Do not fold, bend, spindle or mutilate
An overview of important inventions in the development of computers
The software that we use today as our apps, internet and games has come a long way. Not unimportant was the role of insurance companies in developing computer systems. We would like to take you on a journey through the history of the computer.
It begins with the punched card: this card was initially used to store information, for instance to register votes, save bank details or count populations. Specifically designed machines were used to count the data on the cards or to make other calculations that would take a long time if done by hand.
The first punched cards existed as far back as 1725 and they came in many sorts and sizes, but in 1928 IBM made a standard sized card that became generally used: the IBM-80. Every column represented a single parameter, and this parameter could be given a value by punching a hole at a certain level (row) in the column. Was the card used to represent information about a person with three children, and did column 1 state ‘number of children’? Then a hole was punched on the third row from the top. A punched card only consisted of ten rows, so only the numbers from 0 to 9 were possible. To get a range of 0 to 99, two columns were needed.
Example of a punched card.
On top of every column, the value to be punched is printed in ink. This card shows how different characters were represented on the card.
In the beginning it was impossible to store negative numbers, but a solution was quickly found: by punching an extra hole above the first row, one could indicate that this column contained a negative number. This was called overpunching. In 1931, IBM started to support even more possibilities, such as letters and special characters, by making combinations of holes in the same column.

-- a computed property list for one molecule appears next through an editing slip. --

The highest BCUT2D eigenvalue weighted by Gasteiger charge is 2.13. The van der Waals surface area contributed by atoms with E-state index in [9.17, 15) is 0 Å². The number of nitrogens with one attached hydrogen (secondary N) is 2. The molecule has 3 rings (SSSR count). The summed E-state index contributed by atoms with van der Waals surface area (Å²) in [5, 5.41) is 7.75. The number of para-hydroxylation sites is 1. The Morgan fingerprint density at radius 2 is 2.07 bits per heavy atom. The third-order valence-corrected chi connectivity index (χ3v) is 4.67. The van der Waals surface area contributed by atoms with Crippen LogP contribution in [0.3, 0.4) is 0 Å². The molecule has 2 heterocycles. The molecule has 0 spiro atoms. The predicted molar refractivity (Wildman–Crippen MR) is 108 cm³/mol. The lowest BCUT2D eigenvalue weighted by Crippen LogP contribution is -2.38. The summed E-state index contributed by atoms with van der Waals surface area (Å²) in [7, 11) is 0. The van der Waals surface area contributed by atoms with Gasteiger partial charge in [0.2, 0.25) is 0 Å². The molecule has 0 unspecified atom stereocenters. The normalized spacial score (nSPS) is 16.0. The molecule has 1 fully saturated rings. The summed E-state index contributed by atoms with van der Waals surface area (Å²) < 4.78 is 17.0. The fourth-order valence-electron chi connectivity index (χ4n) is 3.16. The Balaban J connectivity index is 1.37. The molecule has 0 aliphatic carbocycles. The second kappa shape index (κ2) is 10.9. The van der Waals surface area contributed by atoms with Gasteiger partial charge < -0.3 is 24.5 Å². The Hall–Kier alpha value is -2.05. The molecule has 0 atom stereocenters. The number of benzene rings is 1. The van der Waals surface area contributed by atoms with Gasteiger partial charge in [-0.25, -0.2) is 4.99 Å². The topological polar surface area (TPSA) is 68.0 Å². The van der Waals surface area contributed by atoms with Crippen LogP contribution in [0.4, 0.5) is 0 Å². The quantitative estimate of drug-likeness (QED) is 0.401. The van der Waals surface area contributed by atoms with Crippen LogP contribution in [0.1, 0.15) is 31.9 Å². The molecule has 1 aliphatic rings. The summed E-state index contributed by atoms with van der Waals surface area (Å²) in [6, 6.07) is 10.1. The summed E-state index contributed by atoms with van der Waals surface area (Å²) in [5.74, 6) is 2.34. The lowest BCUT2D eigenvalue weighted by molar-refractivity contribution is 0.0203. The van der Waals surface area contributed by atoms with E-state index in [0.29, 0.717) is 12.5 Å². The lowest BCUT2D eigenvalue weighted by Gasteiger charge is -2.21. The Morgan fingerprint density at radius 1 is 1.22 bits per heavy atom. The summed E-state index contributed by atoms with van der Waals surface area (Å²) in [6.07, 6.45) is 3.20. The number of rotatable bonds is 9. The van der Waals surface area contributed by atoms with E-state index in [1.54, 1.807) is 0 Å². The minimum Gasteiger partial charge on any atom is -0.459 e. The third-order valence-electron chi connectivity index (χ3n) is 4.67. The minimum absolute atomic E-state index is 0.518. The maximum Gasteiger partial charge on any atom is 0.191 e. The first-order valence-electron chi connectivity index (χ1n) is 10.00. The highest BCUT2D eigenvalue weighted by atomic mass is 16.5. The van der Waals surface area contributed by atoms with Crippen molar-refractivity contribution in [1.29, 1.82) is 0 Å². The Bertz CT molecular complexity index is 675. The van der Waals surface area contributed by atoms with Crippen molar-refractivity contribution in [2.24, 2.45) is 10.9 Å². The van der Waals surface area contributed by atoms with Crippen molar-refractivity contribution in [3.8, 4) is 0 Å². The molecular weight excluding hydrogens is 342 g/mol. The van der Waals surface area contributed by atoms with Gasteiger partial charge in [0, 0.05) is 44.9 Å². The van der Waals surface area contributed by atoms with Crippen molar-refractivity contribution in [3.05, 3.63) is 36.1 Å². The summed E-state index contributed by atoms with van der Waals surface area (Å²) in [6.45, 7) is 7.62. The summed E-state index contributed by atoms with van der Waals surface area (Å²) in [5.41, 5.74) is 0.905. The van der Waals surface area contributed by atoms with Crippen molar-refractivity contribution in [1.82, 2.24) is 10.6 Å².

It eventually became possible to use all of the binary combinations of a column on the punched cards, theoretically resulting in 2^12=4096 possible values per column.
From counting to programming
The data on the punched cards served as input for calculations, but the calculations themselves were not included on the card. These early computers were designed to execute a specific calculation: changing this calculation meant rewiring the machine. It could take up to three weeks to wire a new programme and have it up and running.
In 1945, John von Neumann wrote his ‘First Draft of a Report on the EDVAC’, in which he proposed a new architecture for computers. His proposal was revolutionary because both the data and the calculation instructions were input for the computer. The punched cards now contained both the data and calculation instructions, recorded in so-called machine language. As a matter of fact, the von Neumann architecture is still used, for example in the computer on which you are reading this text.